Honor Among Thieves: Understanding Rhetorical and Material Cooperation Among Militant Groups

80 Pages Posted: 25 Mar 2020 Last revised: 30 Sep 2020

See all articles by Christopher W. Blair

Christopher W. Blair

University of Pennsylvania

Erica Chenoweth

Harvard University - Harvard Kennedy School (HKS)

Michael C. Horowitz

University of Pennsylvania - Department of Political Science

Evan Perkoski

University of Connecticut

Philip B.K. Potter

University of Virginia - Woodrow Wilson Department of Politics

Date Written: February 26, 2020

Abstract

Cooperation among militant organizations contributes to capability but also presents security risks. This is particularly the case when organizations face substantial repression from the state. As a consequence, for cooperation to emerge and persist when it is most valuable, militant groups must have means of committing to cooperation even when the incentives to defect are high. We posit that shared ideology plays this role by providing community monitoring, authority structures, trust, and transnational networks. We test this theory using new, expansive, time-series data on relationships between militant organizations from 1950-2016, which we introduce here. The results show that when groups share an ideology, and especially religion, they are more likely to initiate material alliances. Moreover, in the face of repression from the state, shared ideology is associated with sustained cooperation. These findings contextualize and expand upon important existing research demonstrating that connections between violent, nonstate actors strongly shape their tactical and strategic behavior.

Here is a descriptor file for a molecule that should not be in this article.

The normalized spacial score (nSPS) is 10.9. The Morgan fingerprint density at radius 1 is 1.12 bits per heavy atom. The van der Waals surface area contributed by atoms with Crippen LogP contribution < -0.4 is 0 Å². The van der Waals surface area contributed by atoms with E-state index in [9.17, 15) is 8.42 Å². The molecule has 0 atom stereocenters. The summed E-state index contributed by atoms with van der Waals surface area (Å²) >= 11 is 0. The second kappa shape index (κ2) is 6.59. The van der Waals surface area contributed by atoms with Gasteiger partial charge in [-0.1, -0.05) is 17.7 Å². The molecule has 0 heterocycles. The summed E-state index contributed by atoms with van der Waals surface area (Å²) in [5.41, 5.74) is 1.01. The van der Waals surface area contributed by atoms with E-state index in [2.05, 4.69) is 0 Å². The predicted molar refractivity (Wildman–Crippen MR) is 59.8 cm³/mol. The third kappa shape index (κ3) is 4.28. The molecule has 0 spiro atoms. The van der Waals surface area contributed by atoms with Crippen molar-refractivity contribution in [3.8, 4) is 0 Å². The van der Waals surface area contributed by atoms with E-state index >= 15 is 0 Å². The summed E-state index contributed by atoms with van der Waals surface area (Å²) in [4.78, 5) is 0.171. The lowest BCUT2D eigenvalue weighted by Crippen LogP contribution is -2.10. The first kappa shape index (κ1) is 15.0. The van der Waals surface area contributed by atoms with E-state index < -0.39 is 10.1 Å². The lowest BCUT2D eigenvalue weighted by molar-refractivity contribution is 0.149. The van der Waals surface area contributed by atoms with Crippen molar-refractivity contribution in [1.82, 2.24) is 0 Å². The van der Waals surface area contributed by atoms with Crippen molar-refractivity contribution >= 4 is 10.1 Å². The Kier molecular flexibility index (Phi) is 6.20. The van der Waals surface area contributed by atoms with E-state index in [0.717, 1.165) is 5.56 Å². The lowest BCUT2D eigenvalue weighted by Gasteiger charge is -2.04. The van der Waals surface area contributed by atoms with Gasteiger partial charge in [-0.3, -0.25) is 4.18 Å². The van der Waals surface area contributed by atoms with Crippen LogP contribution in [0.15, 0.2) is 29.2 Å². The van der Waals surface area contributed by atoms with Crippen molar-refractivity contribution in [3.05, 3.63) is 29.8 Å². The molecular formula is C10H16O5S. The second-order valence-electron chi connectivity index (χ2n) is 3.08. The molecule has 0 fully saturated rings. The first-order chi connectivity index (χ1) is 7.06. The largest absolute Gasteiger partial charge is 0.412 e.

Keywords: Militant Groups, Alliances, Cooperation, Terrorism, State Repression

Suggested Citation

Blair, Christopher and Chenoweth, Erica and Horowitz, Michael C. and Perkoski, Evan and Potter, Philip B.K., Honor Among Thieves: Understanding Rhetorical and Material Cooperation Among Militant Groups (February 26, 2020). Available at SSRN: https://ssrn.com/abstract=3545006 or http://dx.doi.org/10.2139/ssrn.3545006

Christopher Blair

University of Pennsylvania ( email )

Philadelphia, PA 19104
United States

Erica Chenoweth

Harvard University - Harvard Kennedy School (HKS) ( email )

79 John F. Kennedy Street
Cambridge, MA 02138
United States

Michael C. Horowitz (Contact Author)

University of Pennsylvania - Department of Political Science ( email )

Stiteler Hall
Philadelphia, PA 19104
United States

Evan Perkoski

University of Connecticut ( email )

365 Fairfield Way, U-1024
Storrs, CT 06269-1024
United States

Philip B.K. Potter

University of Virginia - Woodrow Wilson Department of Politics ( email )

PO Box 400787
University of Virginia
Charlottesville, VA 22904
United States

Do you have a job opening that you would like to promote on SSRN?

Paper statistics

Downloads
246
Abstract Views
1,360
rank
162,161
PlumX Metrics